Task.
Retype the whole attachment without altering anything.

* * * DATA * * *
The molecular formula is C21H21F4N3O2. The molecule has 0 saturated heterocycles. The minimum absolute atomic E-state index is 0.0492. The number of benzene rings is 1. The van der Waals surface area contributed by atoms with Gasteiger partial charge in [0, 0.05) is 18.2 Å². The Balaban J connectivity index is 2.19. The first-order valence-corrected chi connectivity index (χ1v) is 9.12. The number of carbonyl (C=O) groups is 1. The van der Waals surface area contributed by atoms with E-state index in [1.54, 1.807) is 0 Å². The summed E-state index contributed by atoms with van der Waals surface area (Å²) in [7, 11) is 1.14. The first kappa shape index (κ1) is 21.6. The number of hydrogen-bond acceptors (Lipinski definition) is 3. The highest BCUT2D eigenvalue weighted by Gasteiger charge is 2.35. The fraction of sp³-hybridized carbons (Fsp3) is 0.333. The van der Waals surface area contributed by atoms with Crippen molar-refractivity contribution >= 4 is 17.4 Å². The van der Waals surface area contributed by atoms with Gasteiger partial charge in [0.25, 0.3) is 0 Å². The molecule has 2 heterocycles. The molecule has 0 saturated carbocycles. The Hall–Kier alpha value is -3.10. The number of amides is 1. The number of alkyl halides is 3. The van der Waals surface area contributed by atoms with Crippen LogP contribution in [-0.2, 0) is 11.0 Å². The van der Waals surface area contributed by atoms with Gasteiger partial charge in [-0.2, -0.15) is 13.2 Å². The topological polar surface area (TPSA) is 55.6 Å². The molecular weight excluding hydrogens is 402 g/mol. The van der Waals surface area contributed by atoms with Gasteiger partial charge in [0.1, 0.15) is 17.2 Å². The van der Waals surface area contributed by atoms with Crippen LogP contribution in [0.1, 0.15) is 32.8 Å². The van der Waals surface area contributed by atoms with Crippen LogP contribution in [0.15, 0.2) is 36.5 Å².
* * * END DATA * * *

The molecular formula is C21H21F4N3O2. The molecule has 0 saturated heterocycles. The minimum absolute atomic E-state index is 0.0492. The number of benzene rings is 1. The van der Waals surface area contributed by atoms with Gasteiger partial charge in [0, 0.05) is 18.2 Å². The Balaban J connectivity index is 2.19. The first-order valence-corrected chi connectivity index (χ1v) is 9.12. The number of carbonyl (C=O) groups is 1. The van der Waals surface area contributed by atoms with E-state index in [1.54, 1.807) is 0 Å². The summed E-state index contributed by atoms with van der Waals surface area (Å²) in [7, 11) is 1.14. The first kappa shape index (κ1) is 21.6. The number of hydrogen-bond acceptors (Lipinski definition) is 3. The highest BCUT2D eigenvalue weighted by Gasteiger charge is 2.35. The fraction of sp³-hybridized carbons (Fsp3) is 0.333. The van der Waals surface area contributed by atoms with Crippen molar-refractivity contribution >= 4 is 17.4 Å². The van der Waals surface area contributed by atoms with Gasteiger partial charge in [0.25, 0.3) is 0 Å². The molecule has 2 heterocycles. The molecule has 0 saturated carbocycles. The Hall–Kier alpha value is -3.10. The number of amides is 1. The number of alkyl halides is 3. The van der Waals surface area contributed by atoms with Crippen LogP contribution in [-0.2, 0) is 11.0 Å². The van der Waals surface area contributed by atoms with Gasteiger partial charge in [-0.2, -0.15) is 13.2 Å². The topological polar surface area (TPSA) is 55.6 Å². The molecular weight excluding hydrogens is 402 g/mol. The van der Waals surface area contributed by atoms with Gasteiger partial charge in [0.1, 0.15) is 17.2 Å². The van der Waals surface area contributed by atoms with Crippen LogP contribution in [0.1, 0.15) is 32.8 Å². The van der Waals surface area contributed by atoms with Crippen LogP contribution in [0.15, 0.2) is 36.5 Å².